Perhaps it is the end of the quarter or the end of the momentous year 2011, but many of the posts lately at Maphmatically Yours have oscillated between the twin poles of recollection and reformation. As philosophers since Plato have been quick to point out, the examination of one’s life is a necessary condition for moral and intellectual growth so I don’t feel any need to curtail this tendency. However, as I read the follow guest post from Bill Hutchison of The Philosophical Animal, I was forced to expand my thoughts beyond the brutality and discovery of the past four months at the University of Chicago and consider all the people who have helped to form me into the person that I am today. Whilst visiting my alma mater a few weeks ago, I discovered–not surprisingly–that the professors I’d learned so much from in undergrad were still more than capable of speaking to the “new” things I’d learned in grad school–indeed, were still more than capable of holding their own against the Rock Star Professors of U of C. This first post in Bill’s two-part discussion tracing the commingled threads of education, intellectual formation, and gratitude through the lineage of Continental philosophy and its partner to follow tomorrow are the best sorts of aids for remember the truth that none of us can afford to forget: all of us owe ourselves to a great cloud of others without whom we would be someone else.
The wrapping paper has been gathered up from the floor. The cat rolls on his back, batting at a stray ribbon. Dishes have been washed, leftovers secreted away for a week’s worth of lunches. Requisite phone calls to family and friends have been made for the year, and we ready ourselves to move on—away from the holiday season, away from the last crumbs of the year, on toward a new year filled with hope, some optimism, and the occasional fear.
As a perennial student, filled with that optimism and fear about the next year at UChicago, the struggle to gain admittance into a PhD program afterward, and “to fight,” as my preceptor put it, “for a decade just to be admitted to your place at the bottom rung of the ladder,” I think of my teachers. In these post-ribbons-and-bows days, I am mindful of the gifts they I have received from them.
I’d like to take up here, and briefly, this idea of teaching as a gift through the lineage of Nietzsche, Heidegger, and Derrida. It is a disservice to these three teachers to use so little from each, but it is a disservice in good faith.
“One repays a teacher poorly if one always remains nothing but a pupil.” —Nietzsche
The most evident reading of Nietzsche’s line is that the natural evolution of the student is to move from being a soldier of the army of small desks to the commander of the lone large desk. But there are a few elements worth examining. The first is the issue of repayment. To our teachers, we owe a debt. This not a debt we owe to all who call themselves teachers, but to our true teachers, our Nietzschean teachers, teachers who drives us upward by a desire to surpass them. We should not wish to surpass those teachers as means of conquering them or exerting our superiority, for such a thing dishonors the teacher, if not teaching. It is to carry their teachings higher by climbing above the teacher; to think further their thoughts, to make them our own and prepare them, in turn for the ongoing inheritance, to take our place in the elevating lineage.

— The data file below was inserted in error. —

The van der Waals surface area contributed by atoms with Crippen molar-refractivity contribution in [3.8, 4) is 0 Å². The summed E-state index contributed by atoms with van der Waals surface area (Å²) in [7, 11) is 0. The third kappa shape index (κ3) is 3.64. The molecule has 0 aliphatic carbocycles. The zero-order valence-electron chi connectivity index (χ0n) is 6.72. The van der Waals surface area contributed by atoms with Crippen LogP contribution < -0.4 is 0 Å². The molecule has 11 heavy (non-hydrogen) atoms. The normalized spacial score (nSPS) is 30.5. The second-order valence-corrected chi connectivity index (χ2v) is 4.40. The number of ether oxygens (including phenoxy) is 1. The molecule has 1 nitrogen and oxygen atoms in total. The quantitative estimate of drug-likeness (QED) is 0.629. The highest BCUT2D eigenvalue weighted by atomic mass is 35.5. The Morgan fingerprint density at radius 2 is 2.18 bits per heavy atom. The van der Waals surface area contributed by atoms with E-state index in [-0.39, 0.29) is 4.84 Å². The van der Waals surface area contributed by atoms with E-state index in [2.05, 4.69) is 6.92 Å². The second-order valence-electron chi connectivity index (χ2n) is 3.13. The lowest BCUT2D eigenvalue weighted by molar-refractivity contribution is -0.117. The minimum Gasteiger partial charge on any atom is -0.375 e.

The second element is caught up in two conditionals: that one can repay a teacher, but poorly, and that this is the case if one remains nothing but a pupil. To remain forever a pupil is indeed a requirement for repaying the debt to a teacher, but that is poor repayment, it is not repayment in full, nor is it what I believe must be repayment in excess. The repayment in excess comes from completing the circuit of pupil and teacher and its movement from without to within. The circuit is external as a pupil. I am the pupil; she is the teacher. Knowing and thinking flow from her to me. I am electrified by her knowledge, her questions. I am energized by the awarenesses that are propagated in mind and heart. If I do my duty as a pupil, however, if I honor my teacher, I begin to know and think in ways that may return to her. She may then, perhaps, if I have acted rightly, be energized and electrified by thoughts, as a parent may take a certain joy at the unexpected wisdom of a child. Our teachers remain forever our teachers, and if we have truly learned from them, truly let them be our teachers, they are within us for the rest of our lives, even past the death of the teacher. This circuit is completed externally, and is enriched by the passage of time. But it is at this point that the circuit must move within. We must learn to be a pupil of ourselves, the teacher of ourselves. We must do the slow reading and even slower thinking that reveals and allows us to interpret. It is only then that the possibility of becoming a teacher of others can be made real.
Tomorrow: Part 2 of Bill’s guest post and if you have a professor or two you’d like to acknowledge for their contribution to your intellectual development, we’d love to hear about them in the comments section!